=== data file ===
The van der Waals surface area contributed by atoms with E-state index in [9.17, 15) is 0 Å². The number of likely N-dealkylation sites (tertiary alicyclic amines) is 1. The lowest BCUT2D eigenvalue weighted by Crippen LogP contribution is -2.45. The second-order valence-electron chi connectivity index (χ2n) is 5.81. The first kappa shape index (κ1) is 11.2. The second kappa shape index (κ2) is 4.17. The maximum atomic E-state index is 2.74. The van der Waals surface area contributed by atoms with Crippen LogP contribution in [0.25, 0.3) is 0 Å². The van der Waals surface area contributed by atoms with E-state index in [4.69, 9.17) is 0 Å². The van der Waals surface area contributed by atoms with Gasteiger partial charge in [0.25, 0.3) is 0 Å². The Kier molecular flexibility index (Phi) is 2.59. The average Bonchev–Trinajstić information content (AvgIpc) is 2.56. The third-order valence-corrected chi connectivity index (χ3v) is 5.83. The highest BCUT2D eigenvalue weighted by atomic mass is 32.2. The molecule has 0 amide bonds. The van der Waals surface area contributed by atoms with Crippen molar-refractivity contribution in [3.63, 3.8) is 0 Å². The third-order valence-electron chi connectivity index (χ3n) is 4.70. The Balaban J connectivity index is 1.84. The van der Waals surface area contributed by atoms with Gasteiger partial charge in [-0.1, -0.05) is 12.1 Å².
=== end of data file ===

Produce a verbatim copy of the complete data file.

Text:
The van der Waals surface area contributed by atoms with E-state index in [9.17, 15) is 0 Å². The number of likely N-dealkylation sites (tertiary alicyclic amines) is 1. The lowest BCUT2D eigenvalue weighted by Crippen LogP contribution is -2.45. The second-order valence-electron chi connectivity index (χ2n) is 5.81. The first kappa shape index (κ1) is 11.2. The second kappa shape index (κ2) is 4.17. The maximum atomic E-state index is 2.74. The van der Waals surface area contributed by atoms with Crippen LogP contribution in [0.25, 0.3) is 0 Å². The van der Waals surface area contributed by atoms with E-state index in [4.69, 9.17) is 0 Å². The van der Waals surface area contributed by atoms with Gasteiger partial charge in [0.25, 0.3) is 0 Å². The Kier molecular flexibility index (Phi) is 2.59. The average Bonchev–Trinajstić information content (AvgIpc) is 2.56. The third-order valence-corrected chi connectivity index (χ3v) is 5.83. The highest BCUT2D eigenvalue weighted by atomic mass is 32.2. The molecule has 0 amide bonds. The van der Waals surface area contributed by atoms with Crippen molar-refractivity contribution in [3.63, 3.8) is 0 Å². The third-order valence-electron chi connectivity index (χ3n) is 4.70. The Balaban J connectivity index is 1.84. The van der Waals surface area contributed by atoms with Gasteiger partial charge in [-0.1, -0.05) is 12.1 Å².